By Angelica Bottaro

The moments before and after big changes are always significant. Personally, my journey of puberty was a pivotal period in my life where the line between the girl I was and the woman I was becoming was marked in the sand as blatantly as the crack in tectonic plates found after the notorious magnitude 8.2 earthquake that hit Mexico in 2017. These marks—the cracks in the earth or line in the sand—represent the specific moment between the before and after of meaningful changes in our lives. 

Although puberty, a devastating earthquake, and the transition that transgender people go through to finally reach their level of authenticity hardly compare to one another, they do have the pre- and post-experience in common. 

For those transitioning, it is a personal experience that gives them their true identity. Of course, to the outside world, it’s treated as a public affair—something that we feel should be everyone’s business. The thing is, though, transgender people and their identities aren’t any of our business. 

So, why are we so obsessed with the before and after of transition? 

The Grand Reveal

For as long as I can remember, there have been countless aspects of entertainment driven by grand reveals. Makeover shows take “ugly ducklings” (I believe everyone is beautiful in their own way if you take the time to truly look) and turn them into beautiful swans for viewers to marvel at and question how they managed to change someone so drastically. 

Home renovation shows pit prominently dilapidated dwellings against the work of a few contractors and designers and turn them into enviable properties. And Netflix’s Skin Decision looks at the drastic changes that plastic surgery can achieve. 

These shows all focus on one thing—the horror that was and the impossible beauty made a reality—all to entertain people who thought it just wasn’t possible. That grand reveal, though, gets you every time.

For transgender people, their grand reveal isn’t meant to be something to entertain the masses, nor is it designed to be a reveal at all. For one thing, their before was not horrific. It just didn’t fit who they are. And, their after isn’t a superficial art show. It’s who they are as a person. 

Sure, after transitioning, they will get to revel in the fact that the significant changes are grand and were the right choice for them. However, the issue is that this highly personal experience—an experience driven by a person’s need to live freely as who they are—seems to be unjustly lumped into the same grand reveals that are on display for the public.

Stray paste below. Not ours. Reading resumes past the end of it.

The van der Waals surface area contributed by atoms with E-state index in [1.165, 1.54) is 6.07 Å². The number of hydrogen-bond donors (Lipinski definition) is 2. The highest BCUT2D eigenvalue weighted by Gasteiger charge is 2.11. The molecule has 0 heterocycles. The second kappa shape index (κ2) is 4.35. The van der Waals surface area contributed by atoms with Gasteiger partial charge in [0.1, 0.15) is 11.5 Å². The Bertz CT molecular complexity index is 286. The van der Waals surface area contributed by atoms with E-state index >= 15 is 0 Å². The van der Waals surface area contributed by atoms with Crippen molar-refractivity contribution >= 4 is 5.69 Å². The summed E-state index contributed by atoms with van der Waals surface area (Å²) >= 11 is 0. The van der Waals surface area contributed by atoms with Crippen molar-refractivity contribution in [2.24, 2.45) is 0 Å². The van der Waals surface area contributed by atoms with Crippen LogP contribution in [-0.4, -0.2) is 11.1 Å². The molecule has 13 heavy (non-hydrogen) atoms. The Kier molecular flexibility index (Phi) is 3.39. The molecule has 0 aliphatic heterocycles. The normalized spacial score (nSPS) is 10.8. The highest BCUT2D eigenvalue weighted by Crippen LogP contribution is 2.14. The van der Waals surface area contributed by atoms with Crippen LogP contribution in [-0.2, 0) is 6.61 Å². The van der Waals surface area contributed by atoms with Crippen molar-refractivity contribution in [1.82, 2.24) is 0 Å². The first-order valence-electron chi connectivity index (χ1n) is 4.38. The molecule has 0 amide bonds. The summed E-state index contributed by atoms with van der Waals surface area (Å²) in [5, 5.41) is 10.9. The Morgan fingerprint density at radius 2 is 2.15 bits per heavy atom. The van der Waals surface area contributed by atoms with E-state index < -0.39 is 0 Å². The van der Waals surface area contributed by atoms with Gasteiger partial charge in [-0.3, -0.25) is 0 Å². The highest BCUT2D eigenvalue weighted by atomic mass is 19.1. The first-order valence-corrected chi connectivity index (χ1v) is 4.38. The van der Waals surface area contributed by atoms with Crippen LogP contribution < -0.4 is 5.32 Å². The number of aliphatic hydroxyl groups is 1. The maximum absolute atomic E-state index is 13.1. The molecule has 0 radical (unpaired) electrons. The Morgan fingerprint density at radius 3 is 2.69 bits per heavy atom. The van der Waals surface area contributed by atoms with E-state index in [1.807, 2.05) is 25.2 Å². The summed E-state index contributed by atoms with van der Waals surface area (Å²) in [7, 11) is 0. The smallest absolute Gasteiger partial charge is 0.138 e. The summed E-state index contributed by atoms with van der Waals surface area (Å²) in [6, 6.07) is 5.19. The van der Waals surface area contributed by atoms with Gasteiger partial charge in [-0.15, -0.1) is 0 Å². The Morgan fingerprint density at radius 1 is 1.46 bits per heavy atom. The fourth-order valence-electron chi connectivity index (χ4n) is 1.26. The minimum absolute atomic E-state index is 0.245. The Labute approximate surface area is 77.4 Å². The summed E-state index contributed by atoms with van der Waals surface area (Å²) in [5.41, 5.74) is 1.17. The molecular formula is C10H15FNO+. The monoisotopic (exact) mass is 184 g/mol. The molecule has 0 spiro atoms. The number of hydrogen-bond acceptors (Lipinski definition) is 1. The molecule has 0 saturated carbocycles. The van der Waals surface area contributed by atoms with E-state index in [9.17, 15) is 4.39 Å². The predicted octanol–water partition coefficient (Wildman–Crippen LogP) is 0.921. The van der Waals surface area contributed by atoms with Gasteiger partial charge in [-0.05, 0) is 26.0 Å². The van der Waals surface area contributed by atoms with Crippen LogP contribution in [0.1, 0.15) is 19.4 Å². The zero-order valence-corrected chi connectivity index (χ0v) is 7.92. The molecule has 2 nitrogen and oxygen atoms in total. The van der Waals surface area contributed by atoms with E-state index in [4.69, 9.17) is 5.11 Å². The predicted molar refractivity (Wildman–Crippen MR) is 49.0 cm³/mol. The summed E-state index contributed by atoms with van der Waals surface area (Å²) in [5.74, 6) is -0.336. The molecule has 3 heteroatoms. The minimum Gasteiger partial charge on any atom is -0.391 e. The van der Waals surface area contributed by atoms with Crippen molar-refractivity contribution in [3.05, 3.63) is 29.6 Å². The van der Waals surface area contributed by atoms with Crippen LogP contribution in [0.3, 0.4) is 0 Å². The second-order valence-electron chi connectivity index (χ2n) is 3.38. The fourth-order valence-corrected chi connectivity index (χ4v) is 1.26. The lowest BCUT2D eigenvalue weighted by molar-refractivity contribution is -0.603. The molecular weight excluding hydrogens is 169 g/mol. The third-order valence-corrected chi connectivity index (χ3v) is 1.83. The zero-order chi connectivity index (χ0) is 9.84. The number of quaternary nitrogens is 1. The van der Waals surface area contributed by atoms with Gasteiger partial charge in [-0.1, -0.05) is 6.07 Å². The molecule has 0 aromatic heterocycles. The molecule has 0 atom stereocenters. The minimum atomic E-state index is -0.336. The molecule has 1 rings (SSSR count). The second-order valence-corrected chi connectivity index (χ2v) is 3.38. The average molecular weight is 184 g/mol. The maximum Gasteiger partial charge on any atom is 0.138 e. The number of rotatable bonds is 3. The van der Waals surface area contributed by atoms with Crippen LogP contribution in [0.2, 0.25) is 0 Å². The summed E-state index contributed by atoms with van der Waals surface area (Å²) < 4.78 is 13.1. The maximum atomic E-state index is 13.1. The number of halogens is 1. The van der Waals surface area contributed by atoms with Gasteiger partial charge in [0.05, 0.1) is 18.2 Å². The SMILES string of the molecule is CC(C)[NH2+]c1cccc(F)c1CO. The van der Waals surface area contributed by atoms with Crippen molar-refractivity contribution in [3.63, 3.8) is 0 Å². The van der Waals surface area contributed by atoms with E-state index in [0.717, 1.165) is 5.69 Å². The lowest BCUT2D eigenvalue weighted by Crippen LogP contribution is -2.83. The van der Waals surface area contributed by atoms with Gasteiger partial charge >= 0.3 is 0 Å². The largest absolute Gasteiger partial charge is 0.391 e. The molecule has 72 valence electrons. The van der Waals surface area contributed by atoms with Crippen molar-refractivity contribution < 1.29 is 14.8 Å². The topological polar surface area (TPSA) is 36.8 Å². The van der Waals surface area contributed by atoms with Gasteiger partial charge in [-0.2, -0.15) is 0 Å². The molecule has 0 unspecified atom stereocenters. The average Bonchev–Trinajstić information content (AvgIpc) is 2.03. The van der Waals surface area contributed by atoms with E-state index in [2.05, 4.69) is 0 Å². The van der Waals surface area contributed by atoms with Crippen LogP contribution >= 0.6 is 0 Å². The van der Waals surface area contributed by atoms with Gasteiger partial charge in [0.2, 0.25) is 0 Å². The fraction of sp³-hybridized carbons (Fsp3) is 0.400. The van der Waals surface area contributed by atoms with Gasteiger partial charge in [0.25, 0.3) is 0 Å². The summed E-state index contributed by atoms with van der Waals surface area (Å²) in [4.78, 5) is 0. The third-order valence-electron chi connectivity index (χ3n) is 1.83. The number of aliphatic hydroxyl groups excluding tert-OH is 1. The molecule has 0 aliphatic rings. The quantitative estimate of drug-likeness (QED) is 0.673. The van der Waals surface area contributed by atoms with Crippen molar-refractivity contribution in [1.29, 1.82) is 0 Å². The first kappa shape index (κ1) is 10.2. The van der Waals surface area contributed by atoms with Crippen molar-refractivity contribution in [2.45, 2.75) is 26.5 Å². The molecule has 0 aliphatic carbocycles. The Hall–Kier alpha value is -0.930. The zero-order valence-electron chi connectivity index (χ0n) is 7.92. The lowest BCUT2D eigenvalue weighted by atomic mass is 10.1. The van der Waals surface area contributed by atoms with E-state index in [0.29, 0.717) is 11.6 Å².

Forcing Transgender People Into The Spotlight

Not everyone wants to be the centre of attention, especially during a time when they’re finding themselves. The act of transitioning is never a simple one, even if the decision to do it was the easiest one a transgender person has ever made. The idea that they are signing up to be in the public eye is not only misguided, but it’s also upsetting to those who are doing it so they can feel comfortable in their own bodies for the very first time.

For many, an unwanted audience often sees their transition as if they were enigmas solving a problem, not human beings achieving their most authentic selves. We tend to approach transgender people differently to how we would cisgender people because we feel we’re owed an explanation regardless of our closeness to the individual. 

This ignorant and self-entitled obsession turns those transitioning into something they’re not—homegrown celebrities required to step into the spotlight just to appease those who demand to be a part of their very personal experience.   

Let Transgender People Be

My story about hitting puberty was, in no way, meant to compare to the lengthy and emotional process of transitioning. However, it was meant to highlight one simple fact: I was granted the privilege of doing it privately. No one hovered over me as my breasts came in, gawking to see what kind of lady I had become. And as I imagine, my allowance of privacy during that transition has been granted to most cisgender people as they go through their own changes.

So, why is it that we feel we have the right to shine a flashlight in the face of every transgender person’s experience? They are not before and after entertainment, and they don’t owe the world anything. It’s time we drew the curtain on those transitioning and let them live their lives, be who they are, and exist in a world where it’s none of our business unless they want to bring us along on their journey.